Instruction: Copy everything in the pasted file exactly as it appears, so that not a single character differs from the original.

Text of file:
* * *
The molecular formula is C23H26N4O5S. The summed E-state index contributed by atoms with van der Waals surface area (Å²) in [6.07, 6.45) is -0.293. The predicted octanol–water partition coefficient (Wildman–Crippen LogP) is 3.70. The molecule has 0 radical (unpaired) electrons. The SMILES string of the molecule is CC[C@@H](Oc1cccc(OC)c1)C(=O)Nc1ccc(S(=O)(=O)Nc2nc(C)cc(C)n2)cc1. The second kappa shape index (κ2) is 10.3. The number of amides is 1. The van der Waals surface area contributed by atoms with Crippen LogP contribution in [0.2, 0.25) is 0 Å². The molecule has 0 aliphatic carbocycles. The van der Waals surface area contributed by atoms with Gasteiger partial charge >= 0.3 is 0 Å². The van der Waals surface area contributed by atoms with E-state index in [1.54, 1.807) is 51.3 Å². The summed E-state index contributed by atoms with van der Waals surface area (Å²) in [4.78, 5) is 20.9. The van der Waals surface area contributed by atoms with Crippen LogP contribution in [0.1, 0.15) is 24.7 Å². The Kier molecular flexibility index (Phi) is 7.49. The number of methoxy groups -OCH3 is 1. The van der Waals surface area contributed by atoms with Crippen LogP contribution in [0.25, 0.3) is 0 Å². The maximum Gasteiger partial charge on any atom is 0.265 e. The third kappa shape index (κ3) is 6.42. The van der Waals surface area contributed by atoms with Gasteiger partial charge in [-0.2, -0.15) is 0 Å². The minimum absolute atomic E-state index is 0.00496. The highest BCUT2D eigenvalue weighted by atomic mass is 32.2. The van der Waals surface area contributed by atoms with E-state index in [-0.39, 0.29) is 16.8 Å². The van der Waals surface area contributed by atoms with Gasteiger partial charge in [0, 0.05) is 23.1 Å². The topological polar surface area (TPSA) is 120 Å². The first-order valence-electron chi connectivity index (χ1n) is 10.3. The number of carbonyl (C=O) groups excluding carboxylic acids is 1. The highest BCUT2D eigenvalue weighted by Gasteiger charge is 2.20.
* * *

The molecular formula is C23H26N4O5S. The summed E-state index contributed by atoms with van der Waals surface area (Å²) in [6.07, 6.45) is -0.293. The predicted octanol–water partition coefficient (Wildman–Crippen LogP) is 3.70. The molecule has 0 radical (unpaired) electrons. The SMILES string of the molecule is CC[C@@H](Oc1cccc(OC)c1)C(=O)Nc1ccc(S(=O)(=O)Nc2nc(C)cc(C)n2)cc1. The second kappa shape index (κ2) is 10.3. The number of amides is 1. The van der Waals surface area contributed by atoms with Crippen LogP contribution in [0.2, 0.25) is 0 Å². The molecule has 0 aliphatic carbocycles. The van der Waals surface area contributed by atoms with Gasteiger partial charge >= 0.3 is 0 Å². The van der Waals surface area contributed by atoms with E-state index in [1.54, 1.807) is 51.3 Å². The summed E-state index contributed by atoms with van der Waals surface area (Å²) in [4.78, 5) is 20.9. The van der Waals surface area contributed by atoms with Crippen LogP contribution in [0.1, 0.15) is 24.7 Å². The Kier molecular flexibility index (Phi) is 7.49. The number of methoxy groups -OCH3 is 1. The van der Waals surface area contributed by atoms with Crippen LogP contribution in [0.25, 0.3) is 0 Å². The maximum Gasteiger partial charge on any atom is 0.265 e. The third kappa shape index (κ3) is 6.42. The van der Waals surface area contributed by atoms with Gasteiger partial charge in [-0.2, -0.15) is 0 Å². The minimum absolute atomic E-state index is 0.00496. The highest BCUT2D eigenvalue weighted by atomic mass is 32.2. The van der Waals surface area contributed by atoms with E-state index in [-0.39, 0.29) is 16.8 Å². The van der Waals surface area contributed by atoms with Gasteiger partial charge in [0, 0.05) is 23.1 Å². The topological polar surface area (TPSA) is 120 Å². The first-order valence-electron chi connectivity index (χ1n) is 10.3. The number of carbonyl (C=O) groups excluding carboxylic acids is 1. The highest BCUT2D eigenvalue weighted by Gasteiger charge is 2.20.